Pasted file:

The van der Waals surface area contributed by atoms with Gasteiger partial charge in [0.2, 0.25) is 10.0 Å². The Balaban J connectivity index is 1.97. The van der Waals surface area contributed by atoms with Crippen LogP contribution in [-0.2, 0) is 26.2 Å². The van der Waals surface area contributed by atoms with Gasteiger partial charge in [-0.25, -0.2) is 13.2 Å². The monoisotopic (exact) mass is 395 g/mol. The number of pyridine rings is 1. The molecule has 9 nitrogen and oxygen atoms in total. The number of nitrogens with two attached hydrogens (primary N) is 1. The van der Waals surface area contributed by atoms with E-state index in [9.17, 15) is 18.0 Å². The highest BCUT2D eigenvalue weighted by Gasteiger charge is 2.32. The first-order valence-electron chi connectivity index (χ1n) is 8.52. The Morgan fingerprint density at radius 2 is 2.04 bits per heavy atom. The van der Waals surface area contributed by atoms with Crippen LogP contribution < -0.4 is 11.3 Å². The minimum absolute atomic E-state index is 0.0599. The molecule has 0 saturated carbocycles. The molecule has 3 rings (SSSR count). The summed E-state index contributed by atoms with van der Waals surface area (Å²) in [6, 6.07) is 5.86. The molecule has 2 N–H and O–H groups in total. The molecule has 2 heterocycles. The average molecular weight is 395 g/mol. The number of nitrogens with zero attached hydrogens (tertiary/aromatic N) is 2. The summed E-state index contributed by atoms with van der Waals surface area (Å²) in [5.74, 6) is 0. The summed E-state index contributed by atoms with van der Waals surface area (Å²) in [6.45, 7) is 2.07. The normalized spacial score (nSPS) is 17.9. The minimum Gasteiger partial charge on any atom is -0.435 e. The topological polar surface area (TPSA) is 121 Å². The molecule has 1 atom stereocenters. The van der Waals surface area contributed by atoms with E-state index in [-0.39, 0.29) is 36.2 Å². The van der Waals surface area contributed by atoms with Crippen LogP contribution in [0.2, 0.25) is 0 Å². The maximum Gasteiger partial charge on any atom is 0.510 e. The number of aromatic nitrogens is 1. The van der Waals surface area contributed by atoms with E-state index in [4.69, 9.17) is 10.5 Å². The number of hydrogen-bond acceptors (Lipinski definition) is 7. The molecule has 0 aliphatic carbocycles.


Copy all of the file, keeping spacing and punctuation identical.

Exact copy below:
The van der Waals surface area contributed by atoms with Gasteiger partial charge in [0.2, 0.25) is 10.0 Å². The Balaban J connectivity index is 1.97. The van der Waals surface area contributed by atoms with Crippen LogP contribution in [-0.2, 0) is 26.2 Å². The van der Waals surface area contributed by atoms with Gasteiger partial charge in [-0.25, -0.2) is 13.2 Å². The monoisotopic (exact) mass is 395 g/mol. The number of pyridine rings is 1. The molecule has 9 nitrogen and oxygen atoms in total. The number of nitrogens with two attached hydrogens (primary N) is 1. The van der Waals surface area contributed by atoms with E-state index in [9.17, 15) is 18.0 Å². The highest BCUT2D eigenvalue weighted by Gasteiger charge is 2.32. The first-order valence-electron chi connectivity index (χ1n) is 8.52. The Morgan fingerprint density at radius 2 is 2.04 bits per heavy atom. The van der Waals surface area contributed by atoms with Crippen LogP contribution < -0.4 is 11.3 Å². The minimum absolute atomic E-state index is 0.0599. The molecule has 0 saturated carbocycles. The molecule has 3 rings (SSSR count). The summed E-state index contributed by atoms with van der Waals surface area (Å²) in [6, 6.07) is 5.86. The molecule has 2 N–H and O–H groups in total. The molecule has 2 heterocycles. The average molecular weight is 395 g/mol. The number of nitrogens with zero attached hydrogens (tertiary/aromatic N) is 2. The summed E-state index contributed by atoms with van der Waals surface area (Å²) in [5.74, 6) is 0. The summed E-state index contributed by atoms with van der Waals surface area (Å²) in [6.45, 7) is 2.07. The normalized spacial score (nSPS) is 17.9. The minimum Gasteiger partial charge on any atom is -0.435 e. The topological polar surface area (TPSA) is 121 Å². The molecule has 1 atom stereocenters. The van der Waals surface area contributed by atoms with E-state index in [-0.39, 0.29) is 36.2 Å². The van der Waals surface area contributed by atoms with Crippen LogP contribution in [0.2, 0.25) is 0 Å². The maximum Gasteiger partial charge on any atom is 0.510 e. The number of aromatic nitrogens is 1. The van der Waals surface area contributed by atoms with E-state index in [4.69, 9.17) is 10.5 Å². The number of hydrogen-bond acceptors (Lipinski definition) is 7. The molecule has 0 aliphatic carbocycles.